Flavors: Apple Skins, Bark, Cinnamon, Lemon, Wood
This Raw puer is really nice, less bitter than some other puer this young. There’s a sweet overtone and the undertone is of wood and white pepper. A little lasting bitterness stays in your mouth, along with the peppery taste.
The funny thing about Puer teas is that there’s so much info out there about how you can steep it 20+ times. Granted, that’s true, the question I find myself asking when drinking a Puer tea is… do I want to?
If I can make it through 5 or 6 steepings and still be interested that’s saying something. I love the Gongfu approach to tea, but for me to really do a lot of extended infusions means it has got to be cream of the crop flavor, or it has got to have some interesting changes from one infusion to the next. Sometimes if I don’t see that really happening over the first 5 or 6 I’ll just stop there because the water I use for tea is expensive relatively speaking… it’s about 35 cents a gallon and I have to walk over a mile with a glass jug weighing over 50 pounds to get more. Thankfully I have a little cart with wheels to help me with this, but pulling it up and down hills can still be tiresome. I’m veering off course a little bit, but these are my thoughts at the moment.
Back to the tea. I like how sheng puer teas tend to mellow out after the first 4 or 5 infusions, and I think this is when I enjoy them the most. Some people rinse them at least twice before drinking to get to this point sooner, and while I don’t do that myself, I can see the appeal. As I move deeper into the infusions on this one, there’s a bit of a sweet floral taste emerging, overtaking the wood notes, but pepper is still the dominant flavor.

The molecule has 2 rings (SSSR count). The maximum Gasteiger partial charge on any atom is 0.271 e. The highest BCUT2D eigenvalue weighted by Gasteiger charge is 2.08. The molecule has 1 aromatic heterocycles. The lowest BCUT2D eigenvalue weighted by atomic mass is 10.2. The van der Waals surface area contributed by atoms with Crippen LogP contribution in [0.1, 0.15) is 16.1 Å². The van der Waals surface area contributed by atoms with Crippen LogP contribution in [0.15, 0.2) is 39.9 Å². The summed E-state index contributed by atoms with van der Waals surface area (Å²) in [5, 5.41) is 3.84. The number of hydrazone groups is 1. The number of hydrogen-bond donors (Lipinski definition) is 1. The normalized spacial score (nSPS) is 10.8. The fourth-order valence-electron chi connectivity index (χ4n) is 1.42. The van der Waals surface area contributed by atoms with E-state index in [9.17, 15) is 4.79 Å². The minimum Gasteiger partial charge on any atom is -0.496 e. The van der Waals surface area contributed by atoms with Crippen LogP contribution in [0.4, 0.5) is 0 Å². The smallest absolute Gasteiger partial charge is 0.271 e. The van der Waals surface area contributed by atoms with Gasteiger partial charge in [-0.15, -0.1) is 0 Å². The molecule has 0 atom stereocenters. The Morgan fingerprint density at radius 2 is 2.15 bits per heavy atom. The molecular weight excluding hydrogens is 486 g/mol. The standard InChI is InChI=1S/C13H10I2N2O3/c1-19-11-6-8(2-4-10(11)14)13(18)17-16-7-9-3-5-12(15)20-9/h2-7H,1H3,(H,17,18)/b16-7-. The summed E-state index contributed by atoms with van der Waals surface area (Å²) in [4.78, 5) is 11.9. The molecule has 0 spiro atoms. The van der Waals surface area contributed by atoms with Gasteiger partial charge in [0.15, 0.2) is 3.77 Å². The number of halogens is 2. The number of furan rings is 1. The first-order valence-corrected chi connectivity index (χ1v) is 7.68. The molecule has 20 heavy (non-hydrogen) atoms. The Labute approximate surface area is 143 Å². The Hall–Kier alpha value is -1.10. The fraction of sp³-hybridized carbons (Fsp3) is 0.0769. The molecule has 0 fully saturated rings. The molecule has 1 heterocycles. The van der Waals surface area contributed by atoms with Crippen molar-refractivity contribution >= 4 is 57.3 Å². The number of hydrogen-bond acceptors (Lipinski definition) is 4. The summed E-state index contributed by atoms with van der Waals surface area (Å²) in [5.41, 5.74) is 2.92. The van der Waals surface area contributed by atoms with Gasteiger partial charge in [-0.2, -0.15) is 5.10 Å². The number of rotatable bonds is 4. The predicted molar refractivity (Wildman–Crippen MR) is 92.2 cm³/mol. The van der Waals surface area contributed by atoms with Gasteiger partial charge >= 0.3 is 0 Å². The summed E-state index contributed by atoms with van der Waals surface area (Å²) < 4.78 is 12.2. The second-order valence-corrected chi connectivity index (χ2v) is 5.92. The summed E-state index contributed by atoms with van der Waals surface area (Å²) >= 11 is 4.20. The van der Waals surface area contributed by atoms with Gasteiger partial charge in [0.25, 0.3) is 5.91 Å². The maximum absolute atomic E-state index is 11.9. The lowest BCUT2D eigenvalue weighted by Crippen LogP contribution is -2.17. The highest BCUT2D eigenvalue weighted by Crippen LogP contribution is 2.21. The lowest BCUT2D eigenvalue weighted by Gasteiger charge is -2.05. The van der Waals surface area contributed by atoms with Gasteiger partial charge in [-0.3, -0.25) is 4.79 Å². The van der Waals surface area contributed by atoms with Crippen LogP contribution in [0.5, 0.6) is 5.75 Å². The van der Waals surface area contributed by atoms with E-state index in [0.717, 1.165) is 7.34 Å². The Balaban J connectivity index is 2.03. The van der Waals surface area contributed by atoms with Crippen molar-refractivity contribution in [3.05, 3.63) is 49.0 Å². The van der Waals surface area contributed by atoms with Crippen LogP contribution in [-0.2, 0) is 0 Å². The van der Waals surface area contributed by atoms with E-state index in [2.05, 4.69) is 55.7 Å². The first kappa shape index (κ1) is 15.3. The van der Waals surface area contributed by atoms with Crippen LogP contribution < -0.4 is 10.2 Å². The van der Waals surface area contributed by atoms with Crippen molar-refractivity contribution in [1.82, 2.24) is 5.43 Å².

This was not a bad puer. It’s not as complex or suited to my tastes as many others I’ve had, but it is also agreeable and nice to drink.
Flavors: Floral, Pepper, Sweet, Wood
This is a pretty mellow and easy-to-drink Puer. It’s really quite calming in that way.
The first tastes I got from the sip were of leather, earth, and dried fig. The wet leaves also smell of dried fig. The infusion color is a deep, dark brown as with most ripe Puer. There really isn’t much change from one infusion to the next, but it does seem to become even more mellow and with a bit of a dull sweetness to it. It’s a pretty agreeable Puer, despite not being a very complex-tasting one.